Eversheds Sutherland posts 8% revenue hike for 2016-17 as partner profits dip

Eversheds Sutherland has posted an 8% revenue increase for its non-US business during the 2016-17 financial year.

The legacy Eversheds business took in revenues of £438.6m during the last financial year, up from £405.5m in 2015-16.

The firm completed a transatlantic merger with Sutherland Asbill & Brennan on 1 February this year, but the merger partners have remained financially independent, meaning Sutherland’s US revenues are not factored into these results.

Despite the revenue increase, net profit and profit per equity partner (PEP) both fell, by 4% and 2% respectively. PEP decreased to £726,000 from £742,000 in 2015-16, while net profit fell from £87.5m to £84.1m.

Speaking to Legal Week, the firm’s new chief executive Lee Ranson welcomed the results. “Against the backdrop of a fairly uncertain world, we have achieved very significant growth,” he said.

He attributed the fall in profitability to costs incurred by the Sutherland merger, continued investment in staff, and the integration with German firm Heisse Kursawe, with which Eversheds merged in 2015 after a 10-year alliance.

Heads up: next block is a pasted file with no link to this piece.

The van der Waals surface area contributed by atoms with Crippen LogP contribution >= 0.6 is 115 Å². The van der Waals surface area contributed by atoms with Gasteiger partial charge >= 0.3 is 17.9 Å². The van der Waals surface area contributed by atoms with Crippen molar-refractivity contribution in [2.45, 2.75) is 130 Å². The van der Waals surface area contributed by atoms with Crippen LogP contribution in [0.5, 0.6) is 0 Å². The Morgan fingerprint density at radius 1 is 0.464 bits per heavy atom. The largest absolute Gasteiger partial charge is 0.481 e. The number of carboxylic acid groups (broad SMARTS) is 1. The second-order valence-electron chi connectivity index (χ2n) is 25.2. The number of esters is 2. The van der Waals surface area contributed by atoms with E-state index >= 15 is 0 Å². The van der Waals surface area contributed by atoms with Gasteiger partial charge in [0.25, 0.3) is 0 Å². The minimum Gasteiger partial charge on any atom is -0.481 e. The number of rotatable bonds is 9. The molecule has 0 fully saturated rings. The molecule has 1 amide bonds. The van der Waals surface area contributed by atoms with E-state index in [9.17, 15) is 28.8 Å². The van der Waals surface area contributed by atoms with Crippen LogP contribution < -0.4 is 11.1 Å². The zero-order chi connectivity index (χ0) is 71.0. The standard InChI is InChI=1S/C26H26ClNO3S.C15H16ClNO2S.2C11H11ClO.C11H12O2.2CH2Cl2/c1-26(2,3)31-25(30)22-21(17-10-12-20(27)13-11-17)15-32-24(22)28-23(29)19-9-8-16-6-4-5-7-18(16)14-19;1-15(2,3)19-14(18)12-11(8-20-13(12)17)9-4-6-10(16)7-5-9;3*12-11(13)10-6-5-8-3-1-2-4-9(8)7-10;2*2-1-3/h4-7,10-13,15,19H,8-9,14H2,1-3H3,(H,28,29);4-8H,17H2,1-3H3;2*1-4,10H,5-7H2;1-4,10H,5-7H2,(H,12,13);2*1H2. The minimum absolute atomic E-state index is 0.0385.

Ranson said: “Continued strategic investment in people, recruitment and, most notably, our US combination led to an anticipated slight dip in profitability.”

Looking forward, he added: “Building on this momentum will be the focus for this year as we leverage the many opportunities offered by our newly expanded global platform. Confidence in the business is high and we look forward to another year of growth and success.”

Earlier this year, Sutherland reported revenues of $305m (£235m) for its last calendar financial year before the merger, up 1.3% from 2015. Net income jumped 8% to $95m (£73m), pushing PEP up to $1.05m (£808,000).

This February, Eversheds also merged with Harry Elias Partnership in Singapore, creating Eversheds Harry Elias, with more than 90 lawyers in Singapore and Brunei. Eversheds owns 33% of the venture, which enables the firm to offer local law advice to its clients.

Ranson took over as chief executive last month from Bryan Hughes, who is now set to leave the firm. Ranson was appointed to the role in October, but did not officially take up his duties until May. He was replaced as managing partner by former head of the firm’s company commercial division Keith Froud, while international managing partner Ian Gray took up a new role as executive partner.